SCAR markers to detect mycorrhizas of an American Laccaria bicolor strain inoculated in European Douglas-fir plantations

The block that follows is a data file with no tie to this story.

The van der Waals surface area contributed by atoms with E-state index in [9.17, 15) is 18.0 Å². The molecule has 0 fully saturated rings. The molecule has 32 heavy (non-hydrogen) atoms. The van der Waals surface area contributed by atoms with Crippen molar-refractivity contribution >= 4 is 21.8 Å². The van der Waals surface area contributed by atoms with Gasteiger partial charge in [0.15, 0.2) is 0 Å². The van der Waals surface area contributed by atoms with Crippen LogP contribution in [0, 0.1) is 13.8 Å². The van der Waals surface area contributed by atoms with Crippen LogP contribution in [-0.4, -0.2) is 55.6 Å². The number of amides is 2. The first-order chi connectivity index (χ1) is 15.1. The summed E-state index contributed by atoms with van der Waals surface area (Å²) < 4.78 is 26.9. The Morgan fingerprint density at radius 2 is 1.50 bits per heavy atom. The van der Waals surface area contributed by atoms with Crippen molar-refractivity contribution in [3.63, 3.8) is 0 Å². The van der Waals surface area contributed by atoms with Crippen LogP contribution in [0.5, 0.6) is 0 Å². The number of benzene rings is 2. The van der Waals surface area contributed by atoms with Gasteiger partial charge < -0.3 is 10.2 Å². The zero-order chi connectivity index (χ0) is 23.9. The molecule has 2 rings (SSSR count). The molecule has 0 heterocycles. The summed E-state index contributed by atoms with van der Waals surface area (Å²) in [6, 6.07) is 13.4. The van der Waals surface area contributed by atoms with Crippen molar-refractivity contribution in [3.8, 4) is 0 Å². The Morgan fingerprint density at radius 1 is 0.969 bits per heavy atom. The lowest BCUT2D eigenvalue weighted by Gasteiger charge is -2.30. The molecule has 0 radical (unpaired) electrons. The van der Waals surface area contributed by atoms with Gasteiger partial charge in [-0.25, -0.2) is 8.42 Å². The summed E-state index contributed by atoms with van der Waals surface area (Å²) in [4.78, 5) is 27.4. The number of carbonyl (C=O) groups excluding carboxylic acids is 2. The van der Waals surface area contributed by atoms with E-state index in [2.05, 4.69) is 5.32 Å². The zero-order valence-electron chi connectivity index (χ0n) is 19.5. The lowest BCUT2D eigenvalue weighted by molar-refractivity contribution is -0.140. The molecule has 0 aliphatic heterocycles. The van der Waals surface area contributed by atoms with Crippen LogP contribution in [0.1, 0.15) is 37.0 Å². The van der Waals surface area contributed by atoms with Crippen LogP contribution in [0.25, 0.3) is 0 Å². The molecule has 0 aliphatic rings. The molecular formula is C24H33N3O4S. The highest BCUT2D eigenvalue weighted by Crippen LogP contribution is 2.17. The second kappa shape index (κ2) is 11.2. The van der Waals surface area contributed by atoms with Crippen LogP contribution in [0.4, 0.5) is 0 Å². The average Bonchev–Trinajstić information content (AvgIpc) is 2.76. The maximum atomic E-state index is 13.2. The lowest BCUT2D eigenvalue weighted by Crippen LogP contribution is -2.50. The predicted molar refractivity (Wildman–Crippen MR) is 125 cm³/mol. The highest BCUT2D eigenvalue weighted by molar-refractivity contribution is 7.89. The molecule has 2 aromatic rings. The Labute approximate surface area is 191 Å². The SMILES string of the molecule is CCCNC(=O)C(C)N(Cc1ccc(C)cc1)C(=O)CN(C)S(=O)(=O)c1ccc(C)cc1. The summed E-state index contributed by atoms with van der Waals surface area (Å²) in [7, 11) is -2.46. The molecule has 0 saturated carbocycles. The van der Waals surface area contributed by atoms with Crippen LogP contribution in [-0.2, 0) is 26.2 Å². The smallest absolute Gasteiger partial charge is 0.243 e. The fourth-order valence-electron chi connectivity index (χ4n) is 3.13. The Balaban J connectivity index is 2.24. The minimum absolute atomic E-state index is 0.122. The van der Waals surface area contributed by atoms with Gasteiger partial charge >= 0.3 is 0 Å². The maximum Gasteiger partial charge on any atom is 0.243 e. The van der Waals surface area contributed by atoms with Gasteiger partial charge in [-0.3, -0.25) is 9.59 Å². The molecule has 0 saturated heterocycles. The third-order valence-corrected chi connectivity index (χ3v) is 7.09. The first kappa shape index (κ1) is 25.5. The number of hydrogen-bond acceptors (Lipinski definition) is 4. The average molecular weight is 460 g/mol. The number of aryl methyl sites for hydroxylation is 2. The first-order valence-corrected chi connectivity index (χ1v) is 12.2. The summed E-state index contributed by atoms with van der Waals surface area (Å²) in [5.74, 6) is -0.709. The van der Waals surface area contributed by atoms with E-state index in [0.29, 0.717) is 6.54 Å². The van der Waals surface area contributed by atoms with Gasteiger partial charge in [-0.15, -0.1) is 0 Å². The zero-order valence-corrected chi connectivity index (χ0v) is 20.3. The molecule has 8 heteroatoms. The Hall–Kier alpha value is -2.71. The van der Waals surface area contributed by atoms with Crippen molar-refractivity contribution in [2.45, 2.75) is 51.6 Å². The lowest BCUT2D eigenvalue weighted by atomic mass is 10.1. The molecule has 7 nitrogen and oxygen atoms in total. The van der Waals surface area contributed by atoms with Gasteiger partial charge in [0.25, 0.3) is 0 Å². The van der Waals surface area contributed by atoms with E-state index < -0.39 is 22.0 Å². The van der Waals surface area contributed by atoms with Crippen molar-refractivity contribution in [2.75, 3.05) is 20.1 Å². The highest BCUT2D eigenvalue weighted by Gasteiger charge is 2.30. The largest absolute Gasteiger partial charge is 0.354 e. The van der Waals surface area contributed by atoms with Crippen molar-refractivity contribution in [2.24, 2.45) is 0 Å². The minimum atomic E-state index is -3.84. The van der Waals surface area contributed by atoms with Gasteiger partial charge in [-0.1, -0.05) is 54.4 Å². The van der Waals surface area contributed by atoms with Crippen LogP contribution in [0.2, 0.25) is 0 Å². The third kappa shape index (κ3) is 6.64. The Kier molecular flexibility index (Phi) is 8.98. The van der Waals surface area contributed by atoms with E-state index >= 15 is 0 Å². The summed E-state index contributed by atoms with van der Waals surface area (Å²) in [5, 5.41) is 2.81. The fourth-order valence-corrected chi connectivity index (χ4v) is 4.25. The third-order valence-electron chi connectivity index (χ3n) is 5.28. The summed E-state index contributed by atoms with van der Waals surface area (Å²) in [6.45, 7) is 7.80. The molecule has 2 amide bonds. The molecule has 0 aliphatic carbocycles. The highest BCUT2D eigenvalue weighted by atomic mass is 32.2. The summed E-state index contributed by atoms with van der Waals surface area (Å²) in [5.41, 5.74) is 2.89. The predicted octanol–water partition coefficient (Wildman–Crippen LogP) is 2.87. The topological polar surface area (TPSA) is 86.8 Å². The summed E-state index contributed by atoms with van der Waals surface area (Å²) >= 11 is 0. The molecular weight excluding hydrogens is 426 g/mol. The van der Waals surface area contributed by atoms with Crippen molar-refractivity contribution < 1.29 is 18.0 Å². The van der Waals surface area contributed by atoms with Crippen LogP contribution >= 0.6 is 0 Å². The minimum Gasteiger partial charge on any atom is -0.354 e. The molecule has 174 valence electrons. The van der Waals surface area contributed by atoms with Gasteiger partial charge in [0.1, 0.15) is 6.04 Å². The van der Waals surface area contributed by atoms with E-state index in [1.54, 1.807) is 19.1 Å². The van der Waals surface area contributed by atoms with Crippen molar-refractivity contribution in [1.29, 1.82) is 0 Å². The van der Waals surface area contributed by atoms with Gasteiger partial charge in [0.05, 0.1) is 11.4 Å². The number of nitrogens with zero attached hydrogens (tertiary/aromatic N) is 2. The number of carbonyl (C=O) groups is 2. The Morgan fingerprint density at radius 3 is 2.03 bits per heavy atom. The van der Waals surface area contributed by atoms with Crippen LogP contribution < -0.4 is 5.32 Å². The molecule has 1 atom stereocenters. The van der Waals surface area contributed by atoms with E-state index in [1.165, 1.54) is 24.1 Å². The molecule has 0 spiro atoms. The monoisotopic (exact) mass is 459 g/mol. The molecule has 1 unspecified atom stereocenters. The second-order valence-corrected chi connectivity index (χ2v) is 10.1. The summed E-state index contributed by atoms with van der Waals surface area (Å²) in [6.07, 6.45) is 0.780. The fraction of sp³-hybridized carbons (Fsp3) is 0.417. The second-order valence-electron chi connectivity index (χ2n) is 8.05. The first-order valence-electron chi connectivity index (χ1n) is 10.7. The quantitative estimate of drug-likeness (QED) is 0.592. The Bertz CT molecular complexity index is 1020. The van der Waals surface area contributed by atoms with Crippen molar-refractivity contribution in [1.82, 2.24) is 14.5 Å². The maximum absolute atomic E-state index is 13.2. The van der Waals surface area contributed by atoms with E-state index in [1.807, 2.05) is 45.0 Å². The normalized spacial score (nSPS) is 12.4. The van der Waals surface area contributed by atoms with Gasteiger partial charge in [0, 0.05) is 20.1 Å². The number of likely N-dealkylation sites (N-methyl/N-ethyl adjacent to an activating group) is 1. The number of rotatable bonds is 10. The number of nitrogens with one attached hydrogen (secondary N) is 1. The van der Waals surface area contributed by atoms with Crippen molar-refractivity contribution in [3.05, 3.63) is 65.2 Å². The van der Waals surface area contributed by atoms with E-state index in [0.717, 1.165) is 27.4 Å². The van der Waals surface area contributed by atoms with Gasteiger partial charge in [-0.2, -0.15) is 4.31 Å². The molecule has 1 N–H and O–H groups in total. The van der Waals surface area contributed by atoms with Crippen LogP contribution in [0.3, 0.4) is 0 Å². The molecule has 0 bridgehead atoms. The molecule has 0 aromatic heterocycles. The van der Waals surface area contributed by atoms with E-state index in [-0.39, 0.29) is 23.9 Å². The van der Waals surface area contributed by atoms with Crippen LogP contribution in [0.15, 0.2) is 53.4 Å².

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The American strain S238N of the ectomycorrhizal fungus Laccaria bicolor (Maire) Orton has been used to inoculate Douglas-fir [Pseudotsuga menziesii (Mir.) Franco] plantations in France over the last two decades. Laccaria fruit bodies are scarce in mature plantations, which precludes further assessment of its persistence by fruit body surveys. Our objective was to develop new markers to identify this strain and its eventual non-fruiting progeny on root tips. We converted nine random amplified polymorphic DNA markers into sequence characterized amplified region (SCAR) markers. Two of these SCAR markers enabled us to detect S238N on roots of seedlings and mature trees. No amplification of non-fungal (host plant, bacterial, etc.) DNA was observed. Moreover, both SCARs were amplified from Laccaria-like mycorrhizas in a Douglas-fir plantation inoculated 14 years ago, demonstrating the long-term persistence of the inoculant strain. We also obtained a SCAR marker to detect one strain of European origin (L. bicolor 81306), indicating that SCARs are potential markers to type the naturally occurring genets. Thus, SCAR markers are of great value in studying the persistence of inoculant strains and the effects on local populations of introducing foreign strains.
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